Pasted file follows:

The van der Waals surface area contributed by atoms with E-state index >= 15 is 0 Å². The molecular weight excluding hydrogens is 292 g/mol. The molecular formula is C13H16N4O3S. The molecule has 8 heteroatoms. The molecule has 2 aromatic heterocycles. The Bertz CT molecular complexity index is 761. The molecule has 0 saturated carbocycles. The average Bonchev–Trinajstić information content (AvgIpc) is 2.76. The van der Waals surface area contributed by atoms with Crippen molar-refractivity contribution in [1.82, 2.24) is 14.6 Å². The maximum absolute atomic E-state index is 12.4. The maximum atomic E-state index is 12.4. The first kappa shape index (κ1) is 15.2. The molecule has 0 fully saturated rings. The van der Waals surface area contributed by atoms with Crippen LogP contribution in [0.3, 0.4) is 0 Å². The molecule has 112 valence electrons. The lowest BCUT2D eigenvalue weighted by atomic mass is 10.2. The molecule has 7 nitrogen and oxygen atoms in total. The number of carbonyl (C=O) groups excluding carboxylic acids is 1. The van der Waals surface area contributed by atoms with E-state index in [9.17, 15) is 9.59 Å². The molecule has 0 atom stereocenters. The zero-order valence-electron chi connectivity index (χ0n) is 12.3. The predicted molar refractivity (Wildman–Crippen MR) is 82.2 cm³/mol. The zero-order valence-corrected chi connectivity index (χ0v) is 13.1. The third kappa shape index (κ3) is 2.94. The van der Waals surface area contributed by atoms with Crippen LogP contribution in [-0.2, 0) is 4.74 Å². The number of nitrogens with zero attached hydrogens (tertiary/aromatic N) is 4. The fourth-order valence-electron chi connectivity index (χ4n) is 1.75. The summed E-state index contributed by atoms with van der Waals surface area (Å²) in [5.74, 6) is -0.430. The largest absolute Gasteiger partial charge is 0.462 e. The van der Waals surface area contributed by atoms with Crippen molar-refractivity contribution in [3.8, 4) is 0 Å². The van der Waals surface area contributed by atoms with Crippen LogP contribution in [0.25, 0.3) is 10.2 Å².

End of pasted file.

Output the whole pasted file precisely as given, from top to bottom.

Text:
The van der Waals surface area contributed by atoms with E-state index >= 15 is 0 Å². The molecular weight excluding hydrogens is 292 g/mol. The molecular formula is C13H16N4O3S. The molecule has 8 heteroatoms. The molecule has 2 aromatic heterocycles. The Bertz CT molecular complexity index is 761. The molecule has 0 saturated carbocycles. The average Bonchev–Trinajstić information content (AvgIpc) is 2.76. The van der Waals surface area contributed by atoms with Crippen molar-refractivity contribution in [1.82, 2.24) is 14.6 Å². The maximum absolute atomic E-state index is 12.4. The maximum atomic E-state index is 12.4. The first kappa shape index (κ1) is 15.2. The molecule has 0 fully saturated rings. The van der Waals surface area contributed by atoms with Crippen LogP contribution in [0.3, 0.4) is 0 Å². The molecule has 112 valence electrons. The lowest BCUT2D eigenvalue weighted by atomic mass is 10.2. The molecule has 7 nitrogen and oxygen atoms in total. The number of carbonyl (C=O) groups excluding carboxylic acids is 1. The van der Waals surface area contributed by atoms with E-state index in [9.17, 15) is 9.59 Å². The molecule has 0 atom stereocenters. The zero-order valence-electron chi connectivity index (χ0n) is 12.3. The predicted molar refractivity (Wildman–Crippen MR) is 82.2 cm³/mol. The zero-order valence-corrected chi connectivity index (χ0v) is 13.1. The third kappa shape index (κ3) is 2.94. The van der Waals surface area contributed by atoms with Crippen LogP contribution in [-0.2, 0) is 4.74 Å². The number of nitrogens with zero attached hydrogens (tertiary/aromatic N) is 4. The fourth-order valence-electron chi connectivity index (χ4n) is 1.75. The summed E-state index contributed by atoms with van der Waals surface area (Å²) in [5.74, 6) is -0.430. The largest absolute Gasteiger partial charge is 0.462 e. The van der Waals surface area contributed by atoms with Crippen molar-refractivity contribution in [3.8, 4) is 0 Å². The van der Waals surface area contributed by atoms with Crippen LogP contribution in [0.25, 0.3) is 10.2 Å².